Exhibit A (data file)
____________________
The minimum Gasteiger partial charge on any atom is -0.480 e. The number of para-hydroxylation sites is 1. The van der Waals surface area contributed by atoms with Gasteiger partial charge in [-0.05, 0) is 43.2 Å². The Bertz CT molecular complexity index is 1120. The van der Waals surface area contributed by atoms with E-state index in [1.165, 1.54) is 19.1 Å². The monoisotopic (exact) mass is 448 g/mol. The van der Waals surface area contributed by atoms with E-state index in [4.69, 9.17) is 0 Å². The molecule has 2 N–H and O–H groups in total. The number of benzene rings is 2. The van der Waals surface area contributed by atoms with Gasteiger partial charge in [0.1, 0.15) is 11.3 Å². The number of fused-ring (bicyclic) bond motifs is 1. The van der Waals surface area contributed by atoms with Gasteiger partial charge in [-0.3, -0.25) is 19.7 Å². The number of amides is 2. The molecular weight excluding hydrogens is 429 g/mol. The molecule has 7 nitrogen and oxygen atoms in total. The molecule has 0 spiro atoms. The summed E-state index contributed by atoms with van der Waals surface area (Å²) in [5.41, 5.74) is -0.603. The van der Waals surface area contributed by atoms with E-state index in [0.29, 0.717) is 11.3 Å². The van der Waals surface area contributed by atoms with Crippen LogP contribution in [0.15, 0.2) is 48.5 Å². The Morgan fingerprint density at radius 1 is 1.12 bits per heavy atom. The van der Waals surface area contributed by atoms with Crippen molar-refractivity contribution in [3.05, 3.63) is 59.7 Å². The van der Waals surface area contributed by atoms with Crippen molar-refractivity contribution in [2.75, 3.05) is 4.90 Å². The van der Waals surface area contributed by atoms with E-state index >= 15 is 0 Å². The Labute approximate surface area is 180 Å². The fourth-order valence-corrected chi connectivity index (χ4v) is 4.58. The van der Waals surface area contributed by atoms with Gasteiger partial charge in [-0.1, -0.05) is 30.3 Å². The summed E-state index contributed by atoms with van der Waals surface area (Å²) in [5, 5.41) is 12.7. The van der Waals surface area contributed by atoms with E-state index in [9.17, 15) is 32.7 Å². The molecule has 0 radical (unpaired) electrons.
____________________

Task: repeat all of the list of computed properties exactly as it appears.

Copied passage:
The minimum Gasteiger partial charge on any atom is -0.480 e. The number of para-hydroxylation sites is 1. The van der Waals surface area contributed by atoms with Gasteiger partial charge in [-0.05, 0) is 43.2 Å². The Bertz CT molecular complexity index is 1120. The van der Waals surface area contributed by atoms with E-state index in [1.165, 1.54) is 19.1 Å². The monoisotopic (exact) mass is 448 g/mol. The van der Waals surface area contributed by atoms with E-state index in [4.69, 9.17) is 0 Å². The molecule has 2 N–H and O–H groups in total. The number of benzene rings is 2. The van der Waals surface area contributed by atoms with Gasteiger partial charge in [0.1, 0.15) is 11.3 Å². The number of fused-ring (bicyclic) bond motifs is 1. The van der Waals surface area contributed by atoms with Gasteiger partial charge in [-0.3, -0.25) is 19.7 Å². The number of amides is 2. The molecular weight excluding hydrogens is 429 g/mol. The molecule has 7 nitrogen and oxygen atoms in total. The molecule has 0 spiro atoms. The summed E-state index contributed by atoms with van der Waals surface area (Å²) in [5.41, 5.74) is -0.603. The van der Waals surface area contributed by atoms with E-state index in [0.29, 0.717) is 11.3 Å². The van der Waals surface area contributed by atoms with Crippen LogP contribution in [0.15, 0.2) is 48.5 Å². The Morgan fingerprint density at radius 1 is 1.12 bits per heavy atom. The van der Waals surface area contributed by atoms with Crippen molar-refractivity contribution in [3.05, 3.63) is 59.7 Å². The van der Waals surface area contributed by atoms with Crippen molar-refractivity contribution in [2.75, 3.05) is 4.90 Å². The van der Waals surface area contributed by atoms with E-state index >= 15 is 0 Å². The Labute approximate surface area is 180 Å². The fourth-order valence-corrected chi connectivity index (χ4v) is 4.58. The van der Waals surface area contributed by atoms with Gasteiger partial charge in [-0.1, -0.05) is 30.3 Å². The summed E-state index contributed by atoms with van der Waals surface area (Å²) in [5, 5.41) is 12.7. The van der Waals surface area contributed by atoms with E-state index in [9.17, 15) is 32.7 Å². The molecule has 0 radical (unpaired) electrons.